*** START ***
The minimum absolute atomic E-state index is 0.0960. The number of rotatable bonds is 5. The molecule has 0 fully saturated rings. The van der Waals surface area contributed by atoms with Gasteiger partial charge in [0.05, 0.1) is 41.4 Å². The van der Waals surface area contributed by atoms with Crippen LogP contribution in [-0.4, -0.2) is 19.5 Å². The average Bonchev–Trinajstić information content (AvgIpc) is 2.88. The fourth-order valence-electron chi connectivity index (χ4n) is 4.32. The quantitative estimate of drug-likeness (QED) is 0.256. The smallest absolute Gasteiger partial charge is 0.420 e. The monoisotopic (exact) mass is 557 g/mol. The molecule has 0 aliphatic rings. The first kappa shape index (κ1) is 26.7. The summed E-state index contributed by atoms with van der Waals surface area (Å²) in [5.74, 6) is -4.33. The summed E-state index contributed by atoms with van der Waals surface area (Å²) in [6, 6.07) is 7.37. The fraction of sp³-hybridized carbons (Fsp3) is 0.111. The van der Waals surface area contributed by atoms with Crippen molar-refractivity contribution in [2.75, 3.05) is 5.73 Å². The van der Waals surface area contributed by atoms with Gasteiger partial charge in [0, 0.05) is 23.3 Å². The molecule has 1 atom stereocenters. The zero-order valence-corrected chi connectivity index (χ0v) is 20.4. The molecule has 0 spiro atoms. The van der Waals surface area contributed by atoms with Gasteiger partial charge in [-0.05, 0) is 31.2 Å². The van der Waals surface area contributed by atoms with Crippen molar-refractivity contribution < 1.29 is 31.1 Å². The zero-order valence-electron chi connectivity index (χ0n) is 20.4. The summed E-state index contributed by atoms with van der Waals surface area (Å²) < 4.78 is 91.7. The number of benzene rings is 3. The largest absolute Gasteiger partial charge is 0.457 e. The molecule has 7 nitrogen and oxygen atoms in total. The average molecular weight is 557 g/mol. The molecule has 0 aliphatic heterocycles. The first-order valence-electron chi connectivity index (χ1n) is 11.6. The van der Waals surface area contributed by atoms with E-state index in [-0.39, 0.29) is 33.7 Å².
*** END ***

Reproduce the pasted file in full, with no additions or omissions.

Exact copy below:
The minimum absolute atomic E-state index is 0.0960. The number of rotatable bonds is 5. The molecule has 0 fully saturated rings. The van der Waals surface area contributed by atoms with Gasteiger partial charge in [0.05, 0.1) is 41.4 Å². The van der Waals surface area contributed by atoms with Crippen LogP contribution in [-0.4, -0.2) is 19.5 Å². The average Bonchev–Trinajstić information content (AvgIpc) is 2.88. The fourth-order valence-electron chi connectivity index (χ4n) is 4.32. The quantitative estimate of drug-likeness (QED) is 0.256. The smallest absolute Gasteiger partial charge is 0.420 e. The monoisotopic (exact) mass is 557 g/mol. The molecule has 0 aliphatic rings. The first kappa shape index (κ1) is 26.7. The summed E-state index contributed by atoms with van der Waals surface area (Å²) in [5.74, 6) is -4.33. The summed E-state index contributed by atoms with van der Waals surface area (Å²) in [6, 6.07) is 7.37. The fraction of sp³-hybridized carbons (Fsp3) is 0.111. The van der Waals surface area contributed by atoms with Crippen molar-refractivity contribution in [2.75, 3.05) is 5.73 Å². The van der Waals surface area contributed by atoms with Gasteiger partial charge in [0, 0.05) is 23.3 Å². The molecule has 1 atom stereocenters. The zero-order valence-corrected chi connectivity index (χ0v) is 20.4. The molecule has 0 spiro atoms. The van der Waals surface area contributed by atoms with Gasteiger partial charge in [-0.05, 0) is 31.2 Å². The van der Waals surface area contributed by atoms with Crippen molar-refractivity contribution < 1.29 is 31.1 Å². The zero-order valence-electron chi connectivity index (χ0n) is 20.4. The summed E-state index contributed by atoms with van der Waals surface area (Å²) < 4.78 is 91.7. The number of benzene rings is 3. The largest absolute Gasteiger partial charge is 0.457 e. The molecule has 7 nitrogen and oxygen atoms in total. The average molecular weight is 557 g/mol. The molecule has 0 aliphatic heterocycles. The first-order valence-electron chi connectivity index (χ1n) is 11.6. The van der Waals surface area contributed by atoms with E-state index in [-0.39, 0.29) is 33.7 Å².